DECEMBER 10, 1973 Session: His reaction to the Spanish Civil War- avoided direct involvement; Stuart Davis; Gorky; Andre Breton; David Hare; Marcel Duchamp; John Graham; Julien Levy; his artist friends dying at the peak of their success; Leger; Stirling Calder; associating himself with the laboring class; Buckminster Fuller; being American; expanding the possibilities of sculpture; his Associated Press Building project in Rockefeller Center, it being done in stainless steel instead of bronze; John Collier; Japanese-American Citizens League; organizing Nisei Artists and Writers Mobilization for Democracy; Jeanne Reynal; going to Poston, Ariz. to assist with American Indian Service camp under John Collier and becoming an internee there; returning to New York in 1942; Bollingen Foundation; trip around the world in 1949; and Philip Guston.
DECEMBER 18, 1973 session: Best work in studio; reaction against expressionism; artists protesting against the Establishment; his objection to the WPA, influenced by William Zorach; exhibiting in group show called, "Fourteen Americans at the Museum of Modern Art"; show at Egan Gallery in 1949; accepting art in its most aesthetically pure form without reference to social issues; movement in Japan since war to get away from refinement of Japan; Yoshiro Hiro responsible for Gutai and the happenings; his work, "Monument to Heroes," using bones; his work takes years to do; materials used in his work; his work, "Cronos"; doing theater stage sets for the Library of Congress including, "Appalachian Spring" and "Herodiade"; wants a given space which he can call his own and do something with it, has to be a work of art.
DECEMBER 26, 1973 Session: Show with Charles Egan in 1948 arranged by de Kooning; applying to the Bollingen Foundation to write a book on leisure, which was never written; traveling to Italy, Egypt, and India for two years; being removed from the New York scene with Franz Kline and de Kooning; his light objects; sculpture as environment; respect for material; Mondrian and his art deriving from nature; his time in Japan in 1931; visiting Japan in 1951; working in stone; projects in Japan; Taniguchi; Antonin Raymond; designing Japanese gardens; discovery of Zen; Hasegawa Saburo; Skidmore; Hans Knoll; Edison Price; Italy in the 1960s; Peter Gregory; Henry Moore; Louis Kahn; UNESCO; Noguchi Foundation and Plaza Company; Shoji; Eleanor Ward; and his autobiography, "A Sculptor's World."
Biographical / Historical:
Isamu Noguchi (1904-1988) was a sculptor from Long Island City, N.Y.
Originally recorded on 4 sound tape reels. Reformatted in 2010 as 7 digital wav files. Duration is 6 hrs., 25 min.
These interviews are part of the Archives' Oral History Program, started in 1958 to document the history of the visual arts in the United States, primarily through interviews with artists, historians, dealers, critics and others.
Transcript available on the Archives of American Art website.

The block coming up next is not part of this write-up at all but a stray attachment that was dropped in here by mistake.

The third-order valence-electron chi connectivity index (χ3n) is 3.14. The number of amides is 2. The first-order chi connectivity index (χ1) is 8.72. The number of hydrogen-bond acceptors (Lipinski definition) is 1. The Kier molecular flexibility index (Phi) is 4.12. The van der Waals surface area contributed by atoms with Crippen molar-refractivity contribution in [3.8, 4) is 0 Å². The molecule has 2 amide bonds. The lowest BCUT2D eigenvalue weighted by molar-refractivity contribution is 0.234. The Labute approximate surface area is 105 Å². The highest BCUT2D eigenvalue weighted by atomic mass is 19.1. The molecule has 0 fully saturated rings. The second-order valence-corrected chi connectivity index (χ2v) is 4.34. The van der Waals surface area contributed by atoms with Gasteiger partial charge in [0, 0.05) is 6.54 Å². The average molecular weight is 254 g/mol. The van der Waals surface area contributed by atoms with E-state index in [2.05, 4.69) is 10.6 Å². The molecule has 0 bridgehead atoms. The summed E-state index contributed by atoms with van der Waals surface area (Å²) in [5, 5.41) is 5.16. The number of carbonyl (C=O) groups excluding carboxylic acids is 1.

An interview of Peter Agostini conducted in 1968, by Colette Roberts, for the Archives of American Art at 151 Avenue B, New York, New York.
Mr. Agostini speaks of his childhood spent living throughout the five boroughs of New York; his interactions with clients of his father's acting employment agency; his early education in Catholic school and the creative freedom allotted by the nuns; his first feelings of isolation as an artist at the age of seven; the development of a sense of communication as the result of the loss of his mother at the age of three and time spent at a school for orphans; his early realization and vision of artistic destiny; his religious interests which lead to mysticism in his earlier work; his time spent working freely in the DaVinci Studio with Spaventa; the discovery by Hess of his works in Gallerie Grimaud; his attainment of the Longview Grant; his working experience throughout the Depression as part of the WPA casting plaster mannequins while working indirectly with Pollack as well as Marca Relli; his subsequent move to designing department store windows (use of Mondrian-like forms and lines); his feelings of his position as an observer; the importance of communication through art (communication without words); his rejection of the Abstract Expressionist group and choice of independence; the influence of the sculpture of Kolbe and Bache in the thirties; Clement Greenberg's distaste for his work; his feelings about the relative failure to sell his work due its unusual edginess and mystery; his role in the introduction of the work of contemporary European artists (Chausserian, Gauthier, Modrian) to the American group; his description of his own work as "traditionless"; his feelings of self-importance as one of the most original sculptors in the art world; his influence on the younger generation, particularly Marisol; the enslavement to originality that the younger generation faces; his attitudes towards American Art forms and their lack of rebellious spirit; the virtues of the American writers, such as Poe, Whitman, and Melville as American "knapsack" writers; his personal technique which places an emphasis on the "skin" or volume of something; his attempt to create quiet art, or art that merely indicates features; his frustration with teaching and the problems of regurgitated knowledge; the role of Meyer Shapiro in his teaching career at Columbia; the formation of the Club and its similarity to the Cubist's café scene; his opinions on the relationship of sex and sensuality in American art; his personal struggles, including the loss of his second wife and two of his brothers, in addition to the estrangement of his only daughter by his first wife; his feelings on the role of psycho analysis and personal history in a work of art; his present works which feature the "swell." For the majority of the second half of the interview Ms. Roberts asks Mr. Agostini to express his opinions on the work of: Kline; DeKooning; Duchamp; Oldenburg; La Tour; DeChirico; Maillol; Pompon; Rothko; Chardin; Cezanne; Giacometti; Reinhardt; Chryssa; Tony Smith; Segal; Lachaise; Zorach; Manship; Flannagan; Kelly; Lassaw; David Smith; Hare; Lipton; Ferber; Lippold; Roszak; Nakian; Noguchi; Hague; Kohn; di Suvero; Chamberlain; Kaprow; Sugarman; Stankiewicz; Bontecou; Scarpitta; Cornell; Keinholz; Rivera; Judd; Robert Morris; O'Keeffe; Samaras; Mark Tobey; Marin; Pollock; Hartley; Dove; Macdonald-Wright; Demuth; Sheeler; Hopper; Mirot; Matisse; DuBuffet.
Biographical / Historical:
Peter Agostini (1913-1993) was a sculptor from New York, New York.
Originally recorded on 3 sound tape reels. Reformatted in 2010 as 28 digital wav files. Duration is 10 hrs., 37 min.
Transferred from 4 3" reels.
This interview is part of the Archives of American Art Oral History Program, started in 1958 to document the history of the visual arts in the United States, primarily through interviews with artists, historians, dealers, critics, and administrators.
Sculptors -- New York (State) -- New York -- Interviews Search this